It seems like you are suggesting party affiliation should not be allowed. I'd disagree. I would say it should not be required (in practice that means most would choose to list it). However, I'm guessing that I am describing something similar to the current system? Or is it required in the current system (if you are not listing a party you would be listed as independent)?
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Old 30th November 2020, 07:55 AM   #963
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Originally Posted by Susheel View Post
I could never understand why the election of a Party nomination for President becomes the responsibility of the government in the US. Shouldn't this be done by the parties themselves internally through whatever mechanism they deem fit?
Yeah, that's always struck me as a bit odd. It seems like the system is set up to run a one-party state, but by some historical accident it's ended up with two parties in it. It also seems designed to make it more or less impossible for a third to gain any serious share of the vote.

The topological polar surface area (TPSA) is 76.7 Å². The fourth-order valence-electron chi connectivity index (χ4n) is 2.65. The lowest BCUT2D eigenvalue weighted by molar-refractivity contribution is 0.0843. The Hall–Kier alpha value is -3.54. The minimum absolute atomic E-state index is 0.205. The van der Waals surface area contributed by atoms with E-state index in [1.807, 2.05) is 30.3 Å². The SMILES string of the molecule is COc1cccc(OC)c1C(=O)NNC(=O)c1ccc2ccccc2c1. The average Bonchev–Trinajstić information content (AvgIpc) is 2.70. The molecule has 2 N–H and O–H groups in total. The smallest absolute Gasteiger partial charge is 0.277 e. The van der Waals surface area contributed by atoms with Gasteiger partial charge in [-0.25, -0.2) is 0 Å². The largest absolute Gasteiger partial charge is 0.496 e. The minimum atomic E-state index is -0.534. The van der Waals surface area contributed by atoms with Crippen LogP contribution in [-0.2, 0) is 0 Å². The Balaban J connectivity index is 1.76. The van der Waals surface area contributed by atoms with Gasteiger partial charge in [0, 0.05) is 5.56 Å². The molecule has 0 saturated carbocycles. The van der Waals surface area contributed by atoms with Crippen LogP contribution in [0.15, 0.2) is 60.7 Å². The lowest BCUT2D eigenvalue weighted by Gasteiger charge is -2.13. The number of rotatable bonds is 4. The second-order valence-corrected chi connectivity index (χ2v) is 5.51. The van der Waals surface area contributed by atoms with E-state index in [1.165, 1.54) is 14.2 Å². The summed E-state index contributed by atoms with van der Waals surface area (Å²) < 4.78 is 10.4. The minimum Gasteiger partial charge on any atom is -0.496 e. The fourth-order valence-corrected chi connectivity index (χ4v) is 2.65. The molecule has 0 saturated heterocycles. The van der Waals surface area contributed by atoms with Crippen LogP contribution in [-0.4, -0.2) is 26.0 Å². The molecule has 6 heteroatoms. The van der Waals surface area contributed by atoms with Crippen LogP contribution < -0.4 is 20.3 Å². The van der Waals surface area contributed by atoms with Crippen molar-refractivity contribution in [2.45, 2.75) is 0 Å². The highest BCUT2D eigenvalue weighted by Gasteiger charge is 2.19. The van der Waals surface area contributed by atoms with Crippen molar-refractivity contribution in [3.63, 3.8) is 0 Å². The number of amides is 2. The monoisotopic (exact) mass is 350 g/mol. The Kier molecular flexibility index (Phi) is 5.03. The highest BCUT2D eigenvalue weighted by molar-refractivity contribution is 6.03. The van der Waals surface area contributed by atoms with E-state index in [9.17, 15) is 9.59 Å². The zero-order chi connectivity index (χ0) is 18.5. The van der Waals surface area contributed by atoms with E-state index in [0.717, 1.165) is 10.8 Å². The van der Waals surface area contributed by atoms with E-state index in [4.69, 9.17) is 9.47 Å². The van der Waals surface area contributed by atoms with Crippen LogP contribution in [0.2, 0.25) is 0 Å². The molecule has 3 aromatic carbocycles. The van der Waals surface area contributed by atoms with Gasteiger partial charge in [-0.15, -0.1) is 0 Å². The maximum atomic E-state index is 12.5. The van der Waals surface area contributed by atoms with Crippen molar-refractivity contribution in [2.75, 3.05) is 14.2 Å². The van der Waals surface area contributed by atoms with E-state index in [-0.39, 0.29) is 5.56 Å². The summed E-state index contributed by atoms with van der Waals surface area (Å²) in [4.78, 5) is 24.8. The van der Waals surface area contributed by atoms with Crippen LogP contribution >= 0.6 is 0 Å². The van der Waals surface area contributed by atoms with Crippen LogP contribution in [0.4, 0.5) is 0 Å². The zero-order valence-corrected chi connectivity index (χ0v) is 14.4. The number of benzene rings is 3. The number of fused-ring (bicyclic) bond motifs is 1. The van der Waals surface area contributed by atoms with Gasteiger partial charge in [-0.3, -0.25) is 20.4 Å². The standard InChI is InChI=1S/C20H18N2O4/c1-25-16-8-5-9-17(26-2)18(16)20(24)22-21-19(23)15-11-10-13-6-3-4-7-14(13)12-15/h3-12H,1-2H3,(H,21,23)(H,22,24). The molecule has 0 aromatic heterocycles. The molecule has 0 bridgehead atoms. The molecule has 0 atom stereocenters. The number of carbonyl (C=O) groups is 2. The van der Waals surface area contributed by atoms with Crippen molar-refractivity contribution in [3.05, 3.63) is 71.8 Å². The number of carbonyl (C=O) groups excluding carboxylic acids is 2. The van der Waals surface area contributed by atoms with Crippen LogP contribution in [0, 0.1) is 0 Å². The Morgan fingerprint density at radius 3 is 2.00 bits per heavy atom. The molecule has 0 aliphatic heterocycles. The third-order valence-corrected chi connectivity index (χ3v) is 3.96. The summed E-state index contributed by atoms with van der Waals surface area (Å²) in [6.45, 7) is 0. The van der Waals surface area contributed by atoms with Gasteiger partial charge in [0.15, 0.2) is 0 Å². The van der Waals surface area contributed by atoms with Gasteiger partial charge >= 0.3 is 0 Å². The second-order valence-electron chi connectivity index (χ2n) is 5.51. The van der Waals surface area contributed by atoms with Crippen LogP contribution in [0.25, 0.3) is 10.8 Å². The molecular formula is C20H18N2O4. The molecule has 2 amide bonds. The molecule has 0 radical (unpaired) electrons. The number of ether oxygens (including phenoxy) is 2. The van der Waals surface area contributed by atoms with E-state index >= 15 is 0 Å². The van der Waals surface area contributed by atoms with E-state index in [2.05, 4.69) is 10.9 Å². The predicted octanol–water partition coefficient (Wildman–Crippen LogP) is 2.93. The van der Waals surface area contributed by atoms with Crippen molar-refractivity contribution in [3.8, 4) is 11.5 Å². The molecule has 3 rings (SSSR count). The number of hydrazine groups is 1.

Dave
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Old 30th November 2020, 07:58 AM   #964
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Originally Posted by cosmicaug View Post
It seems like you are suggesting party affiliation should not be allowed. I'd disagree. I would say it should not be required (in practice that means most would choose to list it). However, I'm guessing that I am describing something similar to the current system? Or is it required in the current system (if you are not listing a party you would be listed as independent)?
In the UK, when you're registered to vote, it isn't as a Labour voter, a Conservative voter or an Independent voter; it's as a voter. Party affiliation is completely irrelevant to voter registration. I don't see any reason why it should be listed in the US. What is the justification for it?

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Old 30th November 2020, 08:28 AM   #965
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Originally Posted by Dave Rogers View Post
Yeah, that's always struck me as a bit odd. It seems like the system is set up to run a one-party state, but by some historical accident it's ended up with two parties in it. It also seems designed to make it more or less impossible for a third to gain any serious share of the vote.

Dave
AIUI, FPTP tends to lead towards a two party state - although in some parts of a country the two parties may be different.